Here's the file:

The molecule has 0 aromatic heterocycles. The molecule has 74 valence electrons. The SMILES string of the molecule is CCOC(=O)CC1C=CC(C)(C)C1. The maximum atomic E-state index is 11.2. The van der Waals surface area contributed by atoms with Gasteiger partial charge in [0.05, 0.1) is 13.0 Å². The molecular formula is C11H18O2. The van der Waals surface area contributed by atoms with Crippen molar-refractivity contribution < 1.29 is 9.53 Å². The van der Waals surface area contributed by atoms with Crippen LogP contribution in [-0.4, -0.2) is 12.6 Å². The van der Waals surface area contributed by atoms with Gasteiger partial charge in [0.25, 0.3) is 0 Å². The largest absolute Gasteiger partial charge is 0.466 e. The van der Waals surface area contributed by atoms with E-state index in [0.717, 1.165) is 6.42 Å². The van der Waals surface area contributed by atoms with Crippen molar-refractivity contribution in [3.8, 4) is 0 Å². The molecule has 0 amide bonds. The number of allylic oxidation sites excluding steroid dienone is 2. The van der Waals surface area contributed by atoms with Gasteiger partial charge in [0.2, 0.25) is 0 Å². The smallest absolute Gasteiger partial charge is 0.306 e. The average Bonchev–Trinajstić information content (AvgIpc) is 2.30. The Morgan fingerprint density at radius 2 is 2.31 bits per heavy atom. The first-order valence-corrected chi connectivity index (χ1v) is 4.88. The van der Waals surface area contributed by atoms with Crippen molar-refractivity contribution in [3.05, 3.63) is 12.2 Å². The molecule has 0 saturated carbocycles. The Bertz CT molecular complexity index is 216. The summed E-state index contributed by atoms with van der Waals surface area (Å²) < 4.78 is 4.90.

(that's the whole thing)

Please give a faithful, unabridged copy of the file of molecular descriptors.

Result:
The molecule has 0 aromatic heterocycles. The molecule has 74 valence electrons. The SMILES string of the molecule is CCOC(=O)CC1C=CC(C)(C)C1. The maximum atomic E-state index is 11.2. The van der Waals surface area contributed by atoms with Gasteiger partial charge in [0.05, 0.1) is 13.0 Å². The molecular formula is C11H18O2. The van der Waals surface area contributed by atoms with Crippen molar-refractivity contribution < 1.29 is 9.53 Å². The van der Waals surface area contributed by atoms with Crippen LogP contribution in [-0.4, -0.2) is 12.6 Å². The van der Waals surface area contributed by atoms with Gasteiger partial charge in [0.25, 0.3) is 0 Å². The largest absolute Gasteiger partial charge is 0.466 e. The van der Waals surface area contributed by atoms with E-state index in [0.717, 1.165) is 6.42 Å². The van der Waals surface area contributed by atoms with Crippen molar-refractivity contribution in [3.8, 4) is 0 Å². The molecule has 0 amide bonds. The number of allylic oxidation sites excluding steroid dienone is 2. The van der Waals surface area contributed by atoms with Gasteiger partial charge in [0.2, 0.25) is 0 Å². The smallest absolute Gasteiger partial charge is 0.306 e. The average Bonchev–Trinajstić information content (AvgIpc) is 2.30. The Morgan fingerprint density at radius 2 is 2.31 bits per heavy atom. The first-order valence-corrected chi connectivity index (χ1v) is 4.88. The van der Waals surface area contributed by atoms with Crippen molar-refractivity contribution in [3.05, 3.63) is 12.2 Å². The molecule has 0 saturated carbocycles. The Bertz CT molecular complexity index is 216. The summed E-state index contributed by atoms with van der Waals surface area (Å²) < 4.78 is 4.90.